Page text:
In Pursuit of Unhappiness

by Joe Peters | 11/27/96 6:00am

Consider this a post-mortem of the Proposition 209 debate.

I don't know how others viewed the protest at Collis last Wednesday -- probably as an inspiring, pro-active gathering, or perhaps as a demonstration of solidarity. But to me, it was none of the above. In fact, it was a feeble attempt to give the appearance of action against the problem of discrimination. What none of the people assembled could quite bring themselves to admit was that the very piece of legislation they were protesting had taken more concrete steps towards the goal they claimed to be fighting for: equality under the law.

The first sentence of Proposition 209 states: "The state shall not discriminate against, nor grant preferential treatment to, any individual or group on the basis of race, sex, color, ethnicity or national origin." This begs the question -- What exactly were those protesters at Collis, and elsewhere in the nation, so angry about? Apparently, it seems, they prefer discrimination or preferential treatment to equality of opportunity.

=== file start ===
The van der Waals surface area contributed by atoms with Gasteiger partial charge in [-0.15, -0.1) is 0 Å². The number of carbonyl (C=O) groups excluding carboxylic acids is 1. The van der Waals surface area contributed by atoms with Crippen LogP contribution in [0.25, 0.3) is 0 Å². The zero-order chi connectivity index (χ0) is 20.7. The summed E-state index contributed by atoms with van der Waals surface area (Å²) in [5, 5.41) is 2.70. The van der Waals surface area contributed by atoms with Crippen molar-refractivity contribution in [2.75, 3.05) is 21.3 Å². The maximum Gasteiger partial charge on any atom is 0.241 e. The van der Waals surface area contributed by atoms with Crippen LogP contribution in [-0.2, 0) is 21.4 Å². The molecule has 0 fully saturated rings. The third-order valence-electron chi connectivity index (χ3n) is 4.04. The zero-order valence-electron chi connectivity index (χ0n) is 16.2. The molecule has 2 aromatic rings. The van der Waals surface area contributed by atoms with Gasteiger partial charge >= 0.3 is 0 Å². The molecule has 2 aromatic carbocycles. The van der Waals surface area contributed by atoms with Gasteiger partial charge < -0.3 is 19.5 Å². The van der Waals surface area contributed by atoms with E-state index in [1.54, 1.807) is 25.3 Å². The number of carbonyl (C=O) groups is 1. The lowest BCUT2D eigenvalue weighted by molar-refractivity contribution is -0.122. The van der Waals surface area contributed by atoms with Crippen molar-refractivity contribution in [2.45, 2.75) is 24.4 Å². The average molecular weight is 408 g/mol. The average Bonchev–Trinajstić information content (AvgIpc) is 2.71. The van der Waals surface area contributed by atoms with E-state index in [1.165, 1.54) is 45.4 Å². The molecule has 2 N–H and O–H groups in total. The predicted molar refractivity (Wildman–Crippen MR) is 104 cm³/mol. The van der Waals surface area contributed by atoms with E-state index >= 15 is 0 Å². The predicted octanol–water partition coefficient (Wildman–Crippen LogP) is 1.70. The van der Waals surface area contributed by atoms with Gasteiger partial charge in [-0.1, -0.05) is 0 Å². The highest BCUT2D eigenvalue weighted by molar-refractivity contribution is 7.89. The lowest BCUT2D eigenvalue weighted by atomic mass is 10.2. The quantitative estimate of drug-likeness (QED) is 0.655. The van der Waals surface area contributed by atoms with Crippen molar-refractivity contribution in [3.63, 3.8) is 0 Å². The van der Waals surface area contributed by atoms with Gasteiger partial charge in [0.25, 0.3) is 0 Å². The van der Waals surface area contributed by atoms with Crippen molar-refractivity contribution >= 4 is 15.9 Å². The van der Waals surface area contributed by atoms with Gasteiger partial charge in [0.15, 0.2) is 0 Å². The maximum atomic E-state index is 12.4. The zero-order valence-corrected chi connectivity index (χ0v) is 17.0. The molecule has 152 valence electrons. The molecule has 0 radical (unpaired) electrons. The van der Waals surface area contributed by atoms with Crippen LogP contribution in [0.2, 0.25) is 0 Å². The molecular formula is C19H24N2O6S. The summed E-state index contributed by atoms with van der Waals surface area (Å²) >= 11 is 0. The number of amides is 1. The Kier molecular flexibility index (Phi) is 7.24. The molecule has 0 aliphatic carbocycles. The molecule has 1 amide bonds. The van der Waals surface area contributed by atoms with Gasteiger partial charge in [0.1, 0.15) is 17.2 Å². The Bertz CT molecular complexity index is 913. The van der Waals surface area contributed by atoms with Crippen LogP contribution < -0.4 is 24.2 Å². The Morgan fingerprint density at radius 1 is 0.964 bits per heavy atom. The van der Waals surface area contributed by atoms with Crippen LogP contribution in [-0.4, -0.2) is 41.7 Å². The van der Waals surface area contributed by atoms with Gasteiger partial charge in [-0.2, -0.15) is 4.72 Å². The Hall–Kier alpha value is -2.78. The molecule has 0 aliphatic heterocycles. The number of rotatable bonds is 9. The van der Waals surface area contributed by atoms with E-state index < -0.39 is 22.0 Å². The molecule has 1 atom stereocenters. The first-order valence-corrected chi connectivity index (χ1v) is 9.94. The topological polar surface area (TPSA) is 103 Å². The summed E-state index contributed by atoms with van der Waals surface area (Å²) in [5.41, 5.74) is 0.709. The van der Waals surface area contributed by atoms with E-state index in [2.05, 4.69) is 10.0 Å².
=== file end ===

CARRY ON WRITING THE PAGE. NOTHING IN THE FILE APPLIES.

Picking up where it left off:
Protest generally is meant to initiate discussion, not to take the place of it. But the opponents of 209, both here and elsewhere, have used their platform not to advocate change, but more as a means to establish the superiority of their position. Protest has taken the place of informed thought, simply because it is so much easier to gather up a mob of people to yell catch-phrases and obscenities than it is to learn about the issues. I wonder how many of the protesters had actually bothered to read the document they were protesting?

People who only define themselves by what they are against have trouble establishing who they are when their "mission" changes, which was the case with the opponents of Proposition 209.

They had a unique opportunity to support a bill which tried to establish the same environment envisioned by the pioneers of the civil rights movement -- equality of treatment and opportunity under the law. Instead, they reflexively chose to defend the status quo, deciding that whatever altered affirmative action must necessarily be counter to civil rights. By doing so, they exposed their willingness to keep up the appearance of action without actually making any movement. Proposition 209 would take a great step towards treating the cause of discrimination, but its opponents appear to be quite content with treating the symptoms.